Our first glimpse of the Big Island was disheartening to say the least. We landed at a little cluster of huts (also known as an airport in on Hawai'i) and from there took our rental car down a road lined with palm trees, surrounded by desolate looking plains of black rock and dingy brown "weeds", all under a haze of ominous looking clouds - not the tropical paradise I was expecting. It got better, I swear. As we got closer to the water things started to look up, we reached a little town called Kailua-Kona which was a bustling little strip where we would later find that the cruise ships liked to dock for their passengers to visit all the little shops. A few miles later we found our condo, overlooking the ocean with a gorgeous view of the sunset, and a broken air conditioner (ok, it wasn't all perfect, let me think it anyways, ok!).
I won't bore you with EVERY little detail, so I'll jump to the important part for the purposes of this blog - the coffee plantations.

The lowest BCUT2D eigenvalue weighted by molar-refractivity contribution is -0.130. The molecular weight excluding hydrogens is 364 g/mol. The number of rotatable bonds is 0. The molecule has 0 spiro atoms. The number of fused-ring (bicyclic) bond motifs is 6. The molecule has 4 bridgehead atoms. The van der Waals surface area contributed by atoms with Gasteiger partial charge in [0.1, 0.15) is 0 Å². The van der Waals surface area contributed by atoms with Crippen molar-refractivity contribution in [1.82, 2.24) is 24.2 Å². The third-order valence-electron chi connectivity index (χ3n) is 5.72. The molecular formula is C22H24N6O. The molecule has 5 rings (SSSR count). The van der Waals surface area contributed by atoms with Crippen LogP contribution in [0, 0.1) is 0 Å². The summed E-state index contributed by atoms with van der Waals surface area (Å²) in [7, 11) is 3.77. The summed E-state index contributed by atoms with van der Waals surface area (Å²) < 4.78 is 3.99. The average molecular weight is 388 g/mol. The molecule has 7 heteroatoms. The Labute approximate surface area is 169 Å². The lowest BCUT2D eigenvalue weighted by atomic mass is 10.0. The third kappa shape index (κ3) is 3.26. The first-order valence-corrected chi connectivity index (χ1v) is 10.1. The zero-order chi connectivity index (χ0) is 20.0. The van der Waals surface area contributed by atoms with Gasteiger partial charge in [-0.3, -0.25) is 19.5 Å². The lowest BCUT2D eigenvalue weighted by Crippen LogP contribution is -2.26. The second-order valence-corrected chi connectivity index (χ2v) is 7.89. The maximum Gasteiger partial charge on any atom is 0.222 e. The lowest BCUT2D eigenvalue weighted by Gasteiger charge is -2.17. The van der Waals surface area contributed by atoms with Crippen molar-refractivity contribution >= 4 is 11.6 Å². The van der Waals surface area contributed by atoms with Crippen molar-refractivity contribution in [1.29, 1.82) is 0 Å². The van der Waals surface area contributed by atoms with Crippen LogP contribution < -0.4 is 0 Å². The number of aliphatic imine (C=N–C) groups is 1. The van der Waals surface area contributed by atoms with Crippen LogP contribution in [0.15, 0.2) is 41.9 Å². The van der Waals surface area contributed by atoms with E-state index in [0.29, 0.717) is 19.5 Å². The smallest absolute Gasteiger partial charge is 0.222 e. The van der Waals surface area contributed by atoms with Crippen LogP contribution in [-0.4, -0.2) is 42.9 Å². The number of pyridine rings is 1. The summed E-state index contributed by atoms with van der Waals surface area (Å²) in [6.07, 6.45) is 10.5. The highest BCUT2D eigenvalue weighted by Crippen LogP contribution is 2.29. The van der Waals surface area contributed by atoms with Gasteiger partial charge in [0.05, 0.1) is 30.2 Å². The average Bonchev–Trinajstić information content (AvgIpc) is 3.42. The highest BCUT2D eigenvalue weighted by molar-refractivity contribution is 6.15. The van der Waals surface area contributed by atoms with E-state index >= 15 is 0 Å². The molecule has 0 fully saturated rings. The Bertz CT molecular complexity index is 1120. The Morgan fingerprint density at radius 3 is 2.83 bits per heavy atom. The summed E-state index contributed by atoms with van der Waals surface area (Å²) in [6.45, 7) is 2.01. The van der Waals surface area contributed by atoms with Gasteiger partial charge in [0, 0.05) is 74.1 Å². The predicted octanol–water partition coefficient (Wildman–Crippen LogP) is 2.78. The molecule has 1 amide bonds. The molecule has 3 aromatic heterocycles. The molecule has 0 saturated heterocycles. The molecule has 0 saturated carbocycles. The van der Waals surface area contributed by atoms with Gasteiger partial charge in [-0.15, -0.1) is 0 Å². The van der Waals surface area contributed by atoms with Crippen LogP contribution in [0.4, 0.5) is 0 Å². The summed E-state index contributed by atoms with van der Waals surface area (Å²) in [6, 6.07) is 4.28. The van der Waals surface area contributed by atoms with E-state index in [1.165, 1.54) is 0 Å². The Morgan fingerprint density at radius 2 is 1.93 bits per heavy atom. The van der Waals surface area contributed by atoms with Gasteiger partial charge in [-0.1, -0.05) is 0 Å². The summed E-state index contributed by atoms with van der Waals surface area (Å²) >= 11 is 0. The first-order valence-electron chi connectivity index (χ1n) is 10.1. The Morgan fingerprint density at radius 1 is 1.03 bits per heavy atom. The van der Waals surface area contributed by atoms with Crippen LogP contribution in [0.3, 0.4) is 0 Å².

We didn't waste any time and headed straight to our first plantation on our first day there. It was a beautiful drive, about 15 minutes from our condo, and we left the ocean, went through the black rocky plains, and up the mountain into a tropical forest, in just 15 minutes. Our first plantation was called Hula Daddy, and they had my absolute favorite coffee of the trip (also the most expensive). Their shop was little and they were sold out of some of their best coffee, but we got to try it and it was fantastic. Our tour guide there walked us through the lower area of their farm, explaining the process that they use to pick the coffee cherries, showing us the "snow", or white blooms on the trees, and then taking us to their roasting room where they had samples of the beans at various temperatures throughout the roasting process. The Hula Daddy sipping room was a quaint little kitchen where they poured various batches of their coffee, along with a very rare tea that they make using the dried "cherries" from their coffee. If you're interested in tasting the coffee tea, which is more fruity in nature, and has almost no coffee flavor but still boasts some caffeine, stop into the Comfort Zone and order a cup!